Isaac Shultz Reyes
Primary Discipline: Dance
Areas of Specialty: Mexican Folk dance, Pre-Hispanic dance, Modern dance
Additional Disciplines/Specialties: Folk art, Pinatas, Papier-mache masks, Paper flowers, Paper-cut banners, Amate bark painting
Based in: Olympia
Isaac Shultz Reyes specializes in Mexican dance, art, history and culture. A native of Mexico City, he performed as soloist in the Deer Dance with the Ballet Folklorico of Mexico in the Palacio de Bellas Artes. He has received numerous local and international awards including the National Contemporary Dance award in Mexico. Shultz-Reyes has thirty-five years experience as a professional artist and instructor in Mexico and the United States. He has worked as an Artist-in-Residence in Washington and Oregon since 1989, teaching the folk art and culture of his native country. In addition, Shultz Reyes serves as artistic director and performer of the ensemble "Ballet Folklorico Ollin" which performs throughout the Northwest through Young Audiences of Oregon, Northwest Folklife in the Schools and formerly with the Washington State Arts Commission's Cultural Enrichment Program.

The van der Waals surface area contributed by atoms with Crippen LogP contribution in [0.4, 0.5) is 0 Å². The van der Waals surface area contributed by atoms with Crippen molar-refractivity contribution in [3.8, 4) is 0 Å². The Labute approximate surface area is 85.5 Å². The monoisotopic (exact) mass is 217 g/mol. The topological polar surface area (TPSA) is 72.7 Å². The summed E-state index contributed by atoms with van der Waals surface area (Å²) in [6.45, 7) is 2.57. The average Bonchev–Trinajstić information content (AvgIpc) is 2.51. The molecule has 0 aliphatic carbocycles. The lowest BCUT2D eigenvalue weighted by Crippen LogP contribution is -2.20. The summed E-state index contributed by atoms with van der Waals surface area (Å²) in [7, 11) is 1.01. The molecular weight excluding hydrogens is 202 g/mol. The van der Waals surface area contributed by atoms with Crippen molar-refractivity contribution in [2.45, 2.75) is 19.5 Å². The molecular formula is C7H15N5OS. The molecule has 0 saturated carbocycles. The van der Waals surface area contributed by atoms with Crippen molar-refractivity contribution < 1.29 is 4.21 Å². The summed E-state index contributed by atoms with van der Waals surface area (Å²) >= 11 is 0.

As a teaching artist, my work involves offering students a wide variety of creative experiences in visual/folk arts, dance, music and information pertaining to the art and culture of Mexico. I hope to enhance students understanding and respect for cultural differences and increase their knowledge by sharing my wealth of knowledge about the history and culture of Mexican dance and folk arts to enhance the curriculum. Thus, in the process of teaching the arts, my purpose is to teach cognitive knowledge as well. For educational purposes, this cognitive knowledge is the highlight of the course and dance and the arts are a vehicle for teaching culture, history and other subjects. I pursue teaching with the same passion I pursue my love of dance and the arts, and consequently I am able to convey this excitement and enthusiasm to students and get them excited with me. I want to give students the opportunity to experience Mexican arts firsthand through creative hands-on projects including making piñatas, papier-mâché masks, colorful paper flowers, decorative paper banners, amate bark paintings and lively Mexican folk dances. The demographics in our schools and communities are changing with the rapid growth of the Hispanic population in the U.S., there is a growing demand for Hispanic arts in the classroom. My work in the schools can begin to meet the need for relevant resources by providing students a unique hands-on opportunity to learn authentic cultural dances and Hispanic arts.
Suitable for Grades: K-12
Preferred Grades: 3-12
Curriculum Integration Possibilities: History, Social Studies, P.E., Art, Music, ESL, Spanish, Special Education
- Leading Professional Development workshops for K-12 Teachers
- Working with students with special needs / disabilities
- Working with students who are English Language Learners
- Working with ESL students